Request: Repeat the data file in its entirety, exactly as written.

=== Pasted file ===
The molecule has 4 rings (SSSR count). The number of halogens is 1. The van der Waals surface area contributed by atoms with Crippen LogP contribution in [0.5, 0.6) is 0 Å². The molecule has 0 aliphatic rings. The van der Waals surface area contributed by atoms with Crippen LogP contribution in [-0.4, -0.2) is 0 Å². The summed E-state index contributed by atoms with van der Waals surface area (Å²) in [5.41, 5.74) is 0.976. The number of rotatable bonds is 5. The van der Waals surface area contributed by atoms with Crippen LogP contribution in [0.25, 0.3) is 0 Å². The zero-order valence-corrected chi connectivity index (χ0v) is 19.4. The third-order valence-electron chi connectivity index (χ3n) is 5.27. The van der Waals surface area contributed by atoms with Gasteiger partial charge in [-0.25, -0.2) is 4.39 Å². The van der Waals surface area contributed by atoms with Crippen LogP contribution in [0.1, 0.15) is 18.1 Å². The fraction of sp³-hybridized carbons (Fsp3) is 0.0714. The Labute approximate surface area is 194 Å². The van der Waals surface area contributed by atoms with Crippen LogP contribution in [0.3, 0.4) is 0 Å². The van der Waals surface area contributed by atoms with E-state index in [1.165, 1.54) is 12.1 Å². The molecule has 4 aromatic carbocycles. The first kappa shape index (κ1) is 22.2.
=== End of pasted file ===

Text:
The molecule has 4 rings (SSSR count). The number of halogens is 1. The van der Waals surface area contributed by atoms with Crippen LogP contribution in [0.5, 0.6) is 0 Å². The molecule has 0 aliphatic rings. The van der Waals surface area contributed by atoms with Crippen LogP contribution in [-0.4, -0.2) is 0 Å². The summed E-state index contributed by atoms with van der Waals surface area (Å²) in [5.41, 5.74) is 0.976. The number of rotatable bonds is 5. The van der Waals surface area contributed by atoms with Crippen LogP contribution in [0.25, 0.3) is 0 Å². The zero-order valence-corrected chi connectivity index (χ0v) is 19.4. The third-order valence-electron chi connectivity index (χ3n) is 5.27. The van der Waals surface area contributed by atoms with Gasteiger partial charge in [-0.25, -0.2) is 4.39 Å². The van der Waals surface area contributed by atoms with Crippen LogP contribution in [0.1, 0.15) is 18.1 Å². The fraction of sp³-hybridized carbons (Fsp3) is 0.0714. The Labute approximate surface area is 194 Å². The van der Waals surface area contributed by atoms with Crippen LogP contribution in [0.3, 0.4) is 0 Å². The van der Waals surface area contributed by atoms with E-state index in [1.165, 1.54) is 12.1 Å². The molecule has 4 aromatic carbocycles. The first kappa shape index (κ1) is 22.2.